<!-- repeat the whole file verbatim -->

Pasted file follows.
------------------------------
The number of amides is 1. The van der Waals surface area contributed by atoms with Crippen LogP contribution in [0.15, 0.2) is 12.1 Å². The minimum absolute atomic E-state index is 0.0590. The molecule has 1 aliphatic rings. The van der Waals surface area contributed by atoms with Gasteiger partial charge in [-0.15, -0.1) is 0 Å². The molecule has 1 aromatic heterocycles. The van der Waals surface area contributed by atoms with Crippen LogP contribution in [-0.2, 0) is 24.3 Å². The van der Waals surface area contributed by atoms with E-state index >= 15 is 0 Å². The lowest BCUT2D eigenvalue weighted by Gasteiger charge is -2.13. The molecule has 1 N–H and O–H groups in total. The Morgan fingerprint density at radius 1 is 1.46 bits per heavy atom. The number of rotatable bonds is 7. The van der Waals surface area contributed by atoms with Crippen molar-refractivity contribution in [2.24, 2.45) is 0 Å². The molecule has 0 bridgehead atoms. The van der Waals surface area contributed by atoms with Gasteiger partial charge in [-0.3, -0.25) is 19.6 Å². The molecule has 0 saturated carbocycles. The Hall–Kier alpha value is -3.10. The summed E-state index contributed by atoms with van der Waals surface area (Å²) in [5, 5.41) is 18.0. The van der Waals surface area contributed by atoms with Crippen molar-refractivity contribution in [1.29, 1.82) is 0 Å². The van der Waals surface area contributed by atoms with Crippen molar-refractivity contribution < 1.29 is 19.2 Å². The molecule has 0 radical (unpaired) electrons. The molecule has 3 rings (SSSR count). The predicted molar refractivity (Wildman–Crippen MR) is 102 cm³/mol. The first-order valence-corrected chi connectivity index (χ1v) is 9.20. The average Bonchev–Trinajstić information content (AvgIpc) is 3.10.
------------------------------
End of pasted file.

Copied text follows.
The number of amides is 1. The van der Waals surface area contributed by atoms with Crippen LogP contribution in [0.15, 0.2) is 12.1 Å². The minimum absolute atomic E-state index is 0.0590. The molecule has 1 aliphatic rings. The van der Waals surface area contributed by atoms with Gasteiger partial charge in [-0.15, -0.1) is 0 Å². The molecule has 1 aromatic heterocycles. The van der Waals surface area contributed by atoms with Crippen LogP contribution in [-0.2, 0) is 24.3 Å². The van der Waals surface area contributed by atoms with E-state index >= 15 is 0 Å². The lowest BCUT2D eigenvalue weighted by Gasteiger charge is -2.13. The molecule has 1 N–H and O–H groups in total. The Morgan fingerprint density at radius 1 is 1.46 bits per heavy atom. The number of rotatable bonds is 7. The van der Waals surface area contributed by atoms with Crippen molar-refractivity contribution in [2.24, 2.45) is 0 Å². The molecule has 0 bridgehead atoms. The van der Waals surface area contributed by atoms with Gasteiger partial charge in [-0.3, -0.25) is 19.6 Å². The molecule has 0 saturated carbocycles. The Hall–Kier alpha value is -3.10. The summed E-state index contributed by atoms with van der Waals surface area (Å²) in [5, 5.41) is 18.0. The van der Waals surface area contributed by atoms with Crippen molar-refractivity contribution in [1.29, 1.82) is 0 Å². The van der Waals surface area contributed by atoms with Crippen molar-refractivity contribution < 1.29 is 19.2 Å². The molecule has 0 radical (unpaired) electrons. The molecule has 3 rings (SSSR count). The predicted molar refractivity (Wildman–Crippen MR) is 102 cm³/mol. The first-order valence-corrected chi connectivity index (χ1v) is 9.20. The average Bonchev–Trinajstić information content (AvgIpc) is 3.10.